Due to political maneuvers in corn states, the country is saddled with an industry that produces 13 billion gallons of ethanol annually. This requires over 5 billion bushels of corn grown on more than 36 million acres. The vast land requirement led to a devastating article on environmental problems producing ethanol from corn. “The secret, dirty cost of Obama’s green power push” by AP writers Dina Capiello and Matt Apuzzo on November 12, 2013. Millions of acres of wet and grass lands were cleared for corn crops and runoff of fertilizer from corn fields has helped create 6000 square miles of a dead zone in the Gulf of Mexico at the Mississippi River mouth.
Vehicles running on ethanol generate higher concentrations of ozone than those using gasoline, especially in the winter, Stanford researchers have found. That could create new health concerns in areas where ozone hasn’t been a significant problem before. A report by the National Academy of Sciences also confirmed ozone producing problems using ethanol as a fuel.
Ethanol is damaging to fuel lines, carburetors, and other parts of older engines. Increasing ethanol use above the 10 percent mixture of ethanol and gasoline (E-10) is expected to ruin cars older than 2001 and all two-cycle engines used in lawnmowers, chain saws, weed eaters, leaf blowers, and a host of other small motor applications. With 13 billion gallons of ethanol being used at this time, the “blend wall” is reached in which all gasoline produced in the United States is mixed with 13 billion gallons of ethanol results in E-10 mixtures.
The renewable fuel industry frequently claims ethanol from corn lowers the price of transportation fuels. This claim is patently false. The Department of Energy recently published the “2012 Renewable Energy Data Book” which gives the average 2012 ethanol price of $4.48 per gallon of gasoline equivalent and the average 2012 price of gasoline of $3.29. The 35 percent higher price for ethanol also existed for prices from 2000 to 2011.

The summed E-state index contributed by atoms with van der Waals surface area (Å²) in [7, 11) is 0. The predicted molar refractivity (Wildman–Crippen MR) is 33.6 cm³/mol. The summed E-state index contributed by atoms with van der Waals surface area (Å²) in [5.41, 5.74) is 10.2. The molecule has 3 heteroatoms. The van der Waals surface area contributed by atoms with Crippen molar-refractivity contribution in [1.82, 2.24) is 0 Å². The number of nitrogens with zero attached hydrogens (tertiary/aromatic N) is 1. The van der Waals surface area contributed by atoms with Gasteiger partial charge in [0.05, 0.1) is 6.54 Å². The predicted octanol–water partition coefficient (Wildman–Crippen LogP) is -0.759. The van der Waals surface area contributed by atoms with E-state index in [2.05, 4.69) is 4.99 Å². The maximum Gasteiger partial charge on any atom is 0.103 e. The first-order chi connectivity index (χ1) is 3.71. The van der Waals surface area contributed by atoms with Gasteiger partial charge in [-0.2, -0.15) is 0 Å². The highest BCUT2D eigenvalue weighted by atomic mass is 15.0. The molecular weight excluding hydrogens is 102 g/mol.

Due to the great corn demand for producing ethanol, the price of corn has escalated from about $2 a bushel in 2005 to as high as $8 a bushel in 2012. Corn is a mainstay food crop for the world. It is not only food for humans, but a major source of feed for poultry, pigs, and cattle. Higher food prices in poor nations has produced life threatening problems for the poor living in those countries.
The Arab Spring that swept across North Africa in 2011 is reported to be partially due to higher corn prices. “U.S. biofuel expansion has cost developing countries $6.6 billion in higher food costs,” estimates Tufts University economist Timothy A. Wise in Fueling the Food Crisis, a report published by ActionAid. A 10-minute video interview with Wise about his research is available here.
This is a short list of reasons to encourage the EPA to stay with the proposed 2014 ethanol mandate of 13 billion gallons. Much pressure from the renewable fuels industry will be exerted to stay with the EISA mandate of 14.5 billion gallons. Lawsuits are being proposed.
Fortunately, Energy Citizens provides an easy way to write to the EPA and demand they follow their proposed guideline for 2014 ethanol use via the notice that follows. After making this contact, forward this notice to associates and ask them to send similar letters. The renewable fuels industry and environmental movement supporters will generate hundred of thousands of letters asking to abandon this reduction.